What were your personal successes with your ELLs this year? Was a student finally able to master article usage? Did your newcomer learn to use irregular verb constructions? Were you finally able to meet with the parents of a student whose absences were making you concerned? Or maybe you convinced a colleague who teaches math to attend an ELL professional development workshop with you. No matter the scale of these events, make no mistake in thinking that these were not significant measures of your value as an educator.
It is understandable that many educators tend to focus on the work left to be done without taking time to stop and celebrate the victories. Pausing to recognize accomplishments is particularly important for ELL students, a subgroup that is often stigmatized and marginalized. In today's climate of high stakes accountability, it is easy to get beaten down by the challenges posed by state assessments. ELLs are students who, by definition, face "difficulties in speaking, reading, writing or understanding the English language that may be sufficient to deny the individual the ability to meet the State's proficient level of achievement on State Assessments" (NCLB, Title IX, Section 901(25), 2002). So, it may very well be the case that you have ELLs who struggled to demonstrate proficiency this year. While the current school accountability system centers around student performance on state standardized tests, we know that schools are about so much more. In Diane Ravitch's 2011 book The Death and Life of the Great American School System, she writes: "Testing is not a substitute for curriculum and instruction." We, as educators, must keep our compasses pointed at curriculum and instruction, the core technology of schools, at all times no matter the chaos swirling around us. This is particularly important when working with students who face learning obstacles like ELLs.
It is easy for us to say that we need to focus on our ELLs more, but we all know that there is a difference between understanding what we need to do as educators and actually being committed to making it happen. The summer months not only allow educators to recharge, but they also provide time. Time--that thing of which there is never enough of in a school day for grading papers, planning for individualized differentiated instruction, and collaborating with colleagues.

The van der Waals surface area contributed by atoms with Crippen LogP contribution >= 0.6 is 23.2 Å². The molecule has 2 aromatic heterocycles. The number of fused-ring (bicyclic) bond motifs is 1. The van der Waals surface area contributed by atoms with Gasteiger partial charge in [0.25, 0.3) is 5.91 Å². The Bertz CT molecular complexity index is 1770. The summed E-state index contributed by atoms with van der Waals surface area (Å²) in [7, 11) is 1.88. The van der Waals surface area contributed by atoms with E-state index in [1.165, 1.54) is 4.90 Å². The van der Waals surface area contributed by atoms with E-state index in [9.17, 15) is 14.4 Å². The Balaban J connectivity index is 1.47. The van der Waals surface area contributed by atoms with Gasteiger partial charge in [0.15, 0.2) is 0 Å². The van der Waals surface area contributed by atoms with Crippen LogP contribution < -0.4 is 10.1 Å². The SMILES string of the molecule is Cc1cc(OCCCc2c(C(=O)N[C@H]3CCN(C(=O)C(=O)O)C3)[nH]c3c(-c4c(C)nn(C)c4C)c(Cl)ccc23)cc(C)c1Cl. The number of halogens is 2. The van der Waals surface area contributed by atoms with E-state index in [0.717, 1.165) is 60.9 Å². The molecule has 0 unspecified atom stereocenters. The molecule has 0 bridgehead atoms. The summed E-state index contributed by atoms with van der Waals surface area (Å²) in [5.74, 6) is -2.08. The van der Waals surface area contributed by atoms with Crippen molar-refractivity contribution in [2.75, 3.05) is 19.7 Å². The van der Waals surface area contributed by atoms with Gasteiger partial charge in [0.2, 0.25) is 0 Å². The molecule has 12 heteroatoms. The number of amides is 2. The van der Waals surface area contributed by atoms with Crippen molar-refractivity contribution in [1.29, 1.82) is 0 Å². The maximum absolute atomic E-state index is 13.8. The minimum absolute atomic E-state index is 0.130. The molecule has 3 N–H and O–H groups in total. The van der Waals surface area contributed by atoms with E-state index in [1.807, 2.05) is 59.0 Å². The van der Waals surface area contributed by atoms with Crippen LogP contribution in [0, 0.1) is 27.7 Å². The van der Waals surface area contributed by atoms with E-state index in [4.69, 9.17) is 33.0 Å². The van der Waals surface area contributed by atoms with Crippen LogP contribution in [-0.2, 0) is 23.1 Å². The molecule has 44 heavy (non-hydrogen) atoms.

Thinking back to the summer after her first year of teaching, Jennifer Paul recalls the deep exhaustion she felt, but her memories of excitement as she thought about all of the things she wanted to change for the next school year are the strongest. She desperately wanted to improve for the benefit of her students. So she took action, making a commitment to spend her summers attending professional development, planning lessons and assessments, finding resources, and getting together with any of her colleagues that were willing to meet with her.
Diane Ravitch calls all of us to action by saying, "Without knowledge and understanding, one tends to become a passive spectator rather than an active participant in the great decisions of our time." During a time when so much seems out of our control, it is important to remember that teachers determine what happens in their classrooms and principals determine what happens in their schools. This is where the real great decisions of our time will actually occur.
There are a seemingly infinite number of stories teachers around the world could share about the personal impact they have made on their many students. To help you more concretely see the successes you were a part of this past year and help you think about next year, we have developed reflection tools for school administrators and teachers to use this summer as you think about what those great decisions will be for the 2015-16 school year.
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